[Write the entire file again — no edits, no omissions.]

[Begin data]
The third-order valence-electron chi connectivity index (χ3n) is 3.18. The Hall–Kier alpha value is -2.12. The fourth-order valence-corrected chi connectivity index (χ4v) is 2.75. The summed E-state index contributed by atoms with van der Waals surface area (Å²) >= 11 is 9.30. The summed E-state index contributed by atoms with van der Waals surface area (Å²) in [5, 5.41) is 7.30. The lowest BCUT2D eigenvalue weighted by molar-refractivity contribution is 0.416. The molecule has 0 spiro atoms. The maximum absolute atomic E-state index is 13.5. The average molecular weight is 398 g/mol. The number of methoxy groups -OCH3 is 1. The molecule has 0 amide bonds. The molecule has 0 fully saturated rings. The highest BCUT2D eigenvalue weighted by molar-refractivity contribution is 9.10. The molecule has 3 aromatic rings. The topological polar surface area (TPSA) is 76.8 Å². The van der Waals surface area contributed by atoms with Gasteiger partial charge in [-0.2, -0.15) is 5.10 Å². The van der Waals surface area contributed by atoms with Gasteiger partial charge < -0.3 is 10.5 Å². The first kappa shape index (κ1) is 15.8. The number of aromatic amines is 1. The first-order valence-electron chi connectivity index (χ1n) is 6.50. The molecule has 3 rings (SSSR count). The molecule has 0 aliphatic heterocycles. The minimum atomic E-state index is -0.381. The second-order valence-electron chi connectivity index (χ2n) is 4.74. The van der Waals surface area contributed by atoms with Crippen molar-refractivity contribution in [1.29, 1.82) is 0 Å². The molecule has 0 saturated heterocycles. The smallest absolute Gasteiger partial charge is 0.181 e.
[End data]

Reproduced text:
The third-order valence-electron chi connectivity index (χ3n) is 3.18. The Hall–Kier alpha value is -2.12. The fourth-order valence-corrected chi connectivity index (χ4v) is 2.75. The summed E-state index contributed by atoms with van der Waals surface area (Å²) >= 11 is 9.30. The summed E-state index contributed by atoms with van der Waals surface area (Å²) in [5, 5.41) is 7.30. The lowest BCUT2D eigenvalue weighted by molar-refractivity contribution is 0.416. The molecule has 0 spiro atoms. The maximum absolute atomic E-state index is 13.5. The average molecular weight is 398 g/mol. The number of methoxy groups -OCH3 is 1. The molecule has 0 amide bonds. The molecule has 0 fully saturated rings. The highest BCUT2D eigenvalue weighted by molar-refractivity contribution is 9.10. The molecule has 3 aromatic rings. The topological polar surface area (TPSA) is 76.8 Å². The van der Waals surface area contributed by atoms with Gasteiger partial charge in [-0.2, -0.15) is 5.10 Å². The van der Waals surface area contributed by atoms with Gasteiger partial charge < -0.3 is 10.5 Å². The first kappa shape index (κ1) is 15.8. The number of aromatic amines is 1. The first-order valence-electron chi connectivity index (χ1n) is 6.50. The molecule has 3 rings (SSSR count). The molecule has 0 aliphatic heterocycles. The minimum atomic E-state index is -0.381. The second-order valence-electron chi connectivity index (χ2n) is 4.74. The van der Waals surface area contributed by atoms with Crippen molar-refractivity contribution in [1.29, 1.82) is 0 Å². The molecule has 0 saturated heterocycles. The smallest absolute Gasteiger partial charge is 0.181 e.